I thought the idea of hanging of the bike is that as you lean with the bike eventually you will lean to the point of scraping pegs etc. - clearly not good. So when you change BM you can go faster as bike will turn with the same speed but more upright thus you not scrapping anything else but your knee.

:roll:
 

·
Registered
Joined
·
937 Posts
CBRBob said:
corner worker said:
This is senseless. I don't know why people are so concerned with how much tire they are using on the street. I could go out and scuff the whole thing in a parking lot never going any faster than 10 mph or I could ride 1000+ miles under normal street conditions and still have unuesed portions of tire. It has absolutely nothing to do with how good/fast of rider you are.
+1 :D
Phew... that's a relief! :wink: I can stop those midnight visits to the AutoZone parking lot... j/k
 

·
Registered
Joined
·
213 Posts
Night Rider said:
corner worker said:
I am just trying to work out how near the limit I am if the tyre scuff is 10mm of the edge. If an emergency arrises how much further can I tip the bike; alot or not much before I lowside?
for the most part, these bikes will outride us. they can lean more than we ever could. I think you will only lowside if you hit gravel or jam on the throttle in a lean. (can someone back me up with this or refute it if i'm wrong.)
 

·
Registered
Joined
·
1,201 Posts
When I first started riding, I was trying to get rid of those strips as fast as I could.
I'm going faster through the turns, comfortably, but still not using 100% of the tires.
I have settled with the fact that the rest of the tires are only going to be used on the track. If I continued to lean further when not necessary, just to get rid of some strips, I would put me and my bike at risk. Canyons are not the place for pushing limits :)
 

·
Registered
Joined
·
566 Posts
10mph - scuff? I am not concerned with the amount of tyre used on the street just trying to establish limits. The further you lean the greater the contact patch right up to the edge. I am just trying to work out how near the limit I am if the tyre scuff is 10mm of the edge. If an emergency arrises how much further can I tip the bike; alot or not much before I lowside?
If you corner smoothly on a good road surface, assuming no braking/throttle closing, and you drive through the turn on a slightly positive throttle, you will scrape something on the bike before you run out of available lean angle.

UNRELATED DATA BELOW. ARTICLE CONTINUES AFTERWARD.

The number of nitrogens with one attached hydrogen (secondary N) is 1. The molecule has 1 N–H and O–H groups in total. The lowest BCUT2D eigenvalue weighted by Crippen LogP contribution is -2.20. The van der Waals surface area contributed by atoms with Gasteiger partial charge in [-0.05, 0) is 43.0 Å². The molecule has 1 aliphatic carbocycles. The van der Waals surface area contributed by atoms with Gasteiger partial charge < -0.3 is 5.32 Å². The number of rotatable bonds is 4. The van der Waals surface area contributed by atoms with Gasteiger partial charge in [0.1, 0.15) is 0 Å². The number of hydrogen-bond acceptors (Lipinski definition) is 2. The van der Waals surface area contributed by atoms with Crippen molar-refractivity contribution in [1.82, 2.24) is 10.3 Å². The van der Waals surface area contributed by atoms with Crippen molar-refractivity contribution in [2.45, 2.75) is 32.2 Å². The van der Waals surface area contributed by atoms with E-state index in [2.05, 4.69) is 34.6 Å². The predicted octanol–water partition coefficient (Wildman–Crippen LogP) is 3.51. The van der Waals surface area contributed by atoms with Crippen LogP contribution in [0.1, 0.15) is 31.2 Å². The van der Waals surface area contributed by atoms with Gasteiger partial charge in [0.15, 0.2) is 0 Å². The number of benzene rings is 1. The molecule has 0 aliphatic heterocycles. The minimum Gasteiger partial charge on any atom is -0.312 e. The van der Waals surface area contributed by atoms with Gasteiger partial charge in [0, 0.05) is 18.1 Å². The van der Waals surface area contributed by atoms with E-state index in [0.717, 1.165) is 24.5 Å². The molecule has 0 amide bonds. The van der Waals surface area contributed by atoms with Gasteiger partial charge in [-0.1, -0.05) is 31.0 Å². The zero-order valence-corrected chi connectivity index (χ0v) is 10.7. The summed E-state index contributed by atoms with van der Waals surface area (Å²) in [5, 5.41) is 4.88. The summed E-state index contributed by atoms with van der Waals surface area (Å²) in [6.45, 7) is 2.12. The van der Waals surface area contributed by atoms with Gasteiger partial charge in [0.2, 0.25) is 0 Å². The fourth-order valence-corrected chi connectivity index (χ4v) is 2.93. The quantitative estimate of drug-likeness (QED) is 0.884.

In an emergency: look through the corner to the exit, keep a positive throttle even if just a couple of hundred revs, and lean more if nothing is scraping.

In the UK the most common fatal bike accident is a single rider loosing it on a left hand bend, and sliding onto the other side of the road, to be hit by oncoming traffic. (We drive on the other side, remember). Moral: don't panic and keep leaning. Go to the track and learn how far over a modern bike will lean. BUT don't forget road surfaces aren't as good as racetracks. Less grip inherent in the road surface, more mud/leaves/mown grass/diesel, and 4 wheel morons.
 

·
Registered
Joined
·
1 Posts
I didn't buy a bike because it DIDN'T have chicken strips. I ended up buying the bike ('02 F4i) that had nice WIDE chicken strips. You tell me...which one do you think got ridden harder? Yep, i thought the same thing. :lol2:

the funny thing was, the kid that was selling the other F4i was trying to convince me it was a commuter only bike. His idea of commuting and my idea of commuting are vastly different....
 

·
Registered
Joined
·
196 Posts
Night Rider said:
Wheelie Nut said:
The whole idea is to get your body's mass to the inside of the turn(thus hanging off your bike) to keep the bike more upright which is where the most traction is. Even with the bike more upright, you will corner faster than if you stay on top of the bike and lean further trying to use up your "chicken strips" Have fun.
I thought the idea of hanging of the bike is that as you lean with the bike eventually you will lean to the point of scraping pegs etc. - clearly not good. So when you change BM you can go faster as bike will turn with the same speed but more upright thus you not scrapping anything else but your knee.

:roll:
This is not technically true. The farther you shift your body weight to the inside of the turn, the quicker the bike will turn with the minimum of lean angle. The more upright the bike is, the greater contact patch you have with the road. The greater contact patch you have with the road, the greater your traction. The greater your traction, the faster you can go. :D
 
1 - 19 of 19 Posts
Top